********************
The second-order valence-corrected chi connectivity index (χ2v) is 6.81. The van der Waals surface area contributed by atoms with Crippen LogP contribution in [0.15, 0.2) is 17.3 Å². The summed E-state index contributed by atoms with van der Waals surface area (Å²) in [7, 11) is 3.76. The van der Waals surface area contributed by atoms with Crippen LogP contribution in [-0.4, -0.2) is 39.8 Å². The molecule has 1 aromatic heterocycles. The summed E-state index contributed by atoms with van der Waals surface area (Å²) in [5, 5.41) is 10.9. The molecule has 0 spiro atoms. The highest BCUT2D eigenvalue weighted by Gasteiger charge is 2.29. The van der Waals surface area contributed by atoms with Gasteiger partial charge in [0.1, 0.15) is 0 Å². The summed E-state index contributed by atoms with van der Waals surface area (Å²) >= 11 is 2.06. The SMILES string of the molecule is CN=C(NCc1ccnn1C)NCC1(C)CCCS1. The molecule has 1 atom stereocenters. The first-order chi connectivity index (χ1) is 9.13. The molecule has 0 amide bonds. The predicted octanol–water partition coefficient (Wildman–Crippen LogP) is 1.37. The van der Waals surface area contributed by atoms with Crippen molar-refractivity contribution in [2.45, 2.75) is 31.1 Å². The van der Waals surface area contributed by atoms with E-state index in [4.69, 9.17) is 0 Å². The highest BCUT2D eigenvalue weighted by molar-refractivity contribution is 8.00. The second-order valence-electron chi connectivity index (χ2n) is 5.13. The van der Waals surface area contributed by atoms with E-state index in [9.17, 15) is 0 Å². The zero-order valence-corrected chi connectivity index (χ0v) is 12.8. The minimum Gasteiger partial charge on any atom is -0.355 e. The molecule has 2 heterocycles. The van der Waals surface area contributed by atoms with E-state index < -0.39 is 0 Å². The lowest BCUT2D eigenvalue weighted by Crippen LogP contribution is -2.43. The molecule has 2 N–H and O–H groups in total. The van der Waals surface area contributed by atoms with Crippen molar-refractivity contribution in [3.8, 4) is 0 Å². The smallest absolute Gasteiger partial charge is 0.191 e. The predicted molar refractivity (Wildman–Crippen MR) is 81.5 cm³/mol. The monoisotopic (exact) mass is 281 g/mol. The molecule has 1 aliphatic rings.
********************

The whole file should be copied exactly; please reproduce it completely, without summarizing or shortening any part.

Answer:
The second-order valence-corrected chi connectivity index (χ2v) is 6.81. The van der Waals surface area contributed by atoms with Crippen LogP contribution in [0.15, 0.2) is 17.3 Å². The summed E-state index contributed by atoms with van der Waals surface area (Å²) in [7, 11) is 3.76. The van der Waals surface area contributed by atoms with Crippen LogP contribution in [-0.4, -0.2) is 39.8 Å². The molecule has 1 aromatic heterocycles. The summed E-state index contributed by atoms with van der Waals surface area (Å²) in [5, 5.41) is 10.9. The molecule has 0 spiro atoms. The highest BCUT2D eigenvalue weighted by Gasteiger charge is 2.29. The van der Waals surface area contributed by atoms with Gasteiger partial charge in [0.1, 0.15) is 0 Å². The summed E-state index contributed by atoms with van der Waals surface area (Å²) >= 11 is 2.06. The SMILES string of the molecule is CN=C(NCc1ccnn1C)NCC1(C)CCCS1. The molecule has 1 atom stereocenters. The first-order chi connectivity index (χ1) is 9.13. The molecule has 0 amide bonds. The predicted octanol–water partition coefficient (Wildman–Crippen LogP) is 1.37. The van der Waals surface area contributed by atoms with Crippen molar-refractivity contribution in [2.45, 2.75) is 31.1 Å². The van der Waals surface area contributed by atoms with E-state index in [4.69, 9.17) is 0 Å². The highest BCUT2D eigenvalue weighted by molar-refractivity contribution is 8.00. The second-order valence-electron chi connectivity index (χ2n) is 5.13. The van der Waals surface area contributed by atoms with E-state index in [9.17, 15) is 0 Å². The zero-order valence-corrected chi connectivity index (χ0v) is 12.8. The minimum Gasteiger partial charge on any atom is -0.355 e. The molecule has 2 heterocycles. The van der Waals surface area contributed by atoms with E-state index < -0.39 is 0 Å². The lowest BCUT2D eigenvalue weighted by Crippen LogP contribution is -2.43. The molecule has 2 N–H and O–H groups in total. The van der Waals surface area contributed by atoms with Crippen molar-refractivity contribution in [3.8, 4) is 0 Å². The smallest absolute Gasteiger partial charge is 0.191 e. The predicted molar refractivity (Wildman–Crippen MR) is 81.5 cm³/mol. The monoisotopic (exact) mass is 281 g/mol. The molecule has 1 aliphatic rings.